“likely one or more chemicals that contain a reactive chlorine atom. Such chemicals could include… the major ingredient of household chlorine-based bleach. Purposely singling out chlorine gas as one of the possibilities is disingenuous.”
The redacted report also removed context from a claim in the original draft, which concerned the likelihood of the gas having emanated from cylinders found at the scene in Douma. The original text is said to have purposely emphasised that there was insufficient evidence to affirm this being the case. This is “a major deviation from the original report” according to the author.
He also cites problems with paragraph in the redacted version, which states:
”based on the high levels of various chlorinated organic derivatives detected in environmental samples”.
This is said to overstate the case. According to the e-mail:
“They were, in most cases, present only in parts per billion range, as low as 1-2 ppb, which is essentially trace quantities.”
One piece of evidence, which was shown on news networks across the world, was a video said to show victims being treated in a hospital in the aftermath of the attack in Douma. The symptoms shown were, however, not consistent with what witnesses reported seeing that day. A detailed discussion of this was apparently omitted from the redacted version of the OPCW report.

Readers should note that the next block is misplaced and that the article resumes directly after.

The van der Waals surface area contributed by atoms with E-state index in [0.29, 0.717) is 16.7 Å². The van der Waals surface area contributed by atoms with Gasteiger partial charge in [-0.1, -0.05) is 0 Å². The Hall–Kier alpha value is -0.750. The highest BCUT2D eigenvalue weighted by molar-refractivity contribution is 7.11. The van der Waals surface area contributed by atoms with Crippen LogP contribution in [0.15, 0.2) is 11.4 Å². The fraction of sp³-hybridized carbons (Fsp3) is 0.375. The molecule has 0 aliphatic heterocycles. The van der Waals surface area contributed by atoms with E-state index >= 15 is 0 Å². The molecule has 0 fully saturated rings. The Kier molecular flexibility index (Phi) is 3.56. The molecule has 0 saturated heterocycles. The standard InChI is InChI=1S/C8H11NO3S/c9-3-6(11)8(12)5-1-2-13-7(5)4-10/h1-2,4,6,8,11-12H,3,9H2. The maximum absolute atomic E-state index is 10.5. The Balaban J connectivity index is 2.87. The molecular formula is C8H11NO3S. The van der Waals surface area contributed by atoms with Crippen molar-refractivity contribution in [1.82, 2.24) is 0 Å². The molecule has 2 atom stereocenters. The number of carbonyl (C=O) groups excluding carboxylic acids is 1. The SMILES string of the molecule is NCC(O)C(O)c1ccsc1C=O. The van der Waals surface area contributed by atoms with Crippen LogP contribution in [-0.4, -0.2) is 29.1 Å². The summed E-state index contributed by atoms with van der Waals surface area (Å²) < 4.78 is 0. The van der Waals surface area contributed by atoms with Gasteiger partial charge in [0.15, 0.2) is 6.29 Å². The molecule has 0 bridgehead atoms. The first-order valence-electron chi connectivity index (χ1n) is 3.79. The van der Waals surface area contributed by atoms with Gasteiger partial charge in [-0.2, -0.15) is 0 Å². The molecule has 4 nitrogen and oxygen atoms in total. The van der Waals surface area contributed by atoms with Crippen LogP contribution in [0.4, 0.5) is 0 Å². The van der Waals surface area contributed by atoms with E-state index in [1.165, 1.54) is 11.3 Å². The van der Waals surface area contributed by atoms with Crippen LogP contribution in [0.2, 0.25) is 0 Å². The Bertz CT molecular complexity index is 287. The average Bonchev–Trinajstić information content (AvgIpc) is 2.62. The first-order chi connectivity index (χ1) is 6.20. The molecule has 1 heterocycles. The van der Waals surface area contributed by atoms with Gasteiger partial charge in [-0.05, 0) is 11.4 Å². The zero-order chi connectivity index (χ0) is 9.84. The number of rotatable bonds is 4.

The e-mail states:
“Omitting this section of the report (including the Epidemiology which has been removed in its entirety) has a serious negative impact on the report as this section is inextricably linked to the chemical agent identified… In this case, the confidence in the identity of chlorine or any other choking agent is drawn into question precisely because of the inconsistency with the reported and observed symptoms. The inconsistency was not only noted by the fact-finding mission team, but strongly supported by three toxicologists with expertise in exposure to chemical warfare agents.”
Yet another point of contention is the placement and condition of the cylinders reported to have contained the chemical agent. It has been alleged that their condition may not be consistent with having been dropped from the air, compared to damaged in the immediate surrounding area. This was discussed in an unreleased engineering report from OPCW that was leaked and Wikileaks published in October 2019 and indicates it is unlikely the cylinders were air-dropped (see previous release: OPCW Whistleblower Panel on the Douma attack of April 2018)
Sections discussing this are largely absent from the redacted report. “This information was important in assessing the likelihood of the ‘presence’ of toxic chemicals versus the ‘use’ of toxic chemicals,” states the e-mail.
The author ends his letter with an appeal to the management to allow him to attach his differing observations to the document.
The annual conference of the states parties of the OPCW that is composed of representatives of all member states of the convention starts Monday November 25th in The Hague.
Media partnership and coordination: La Repubblica (Italy), Stundin (Iceland), Der Spiegel (Germany), Mail on Sunday (U.K.)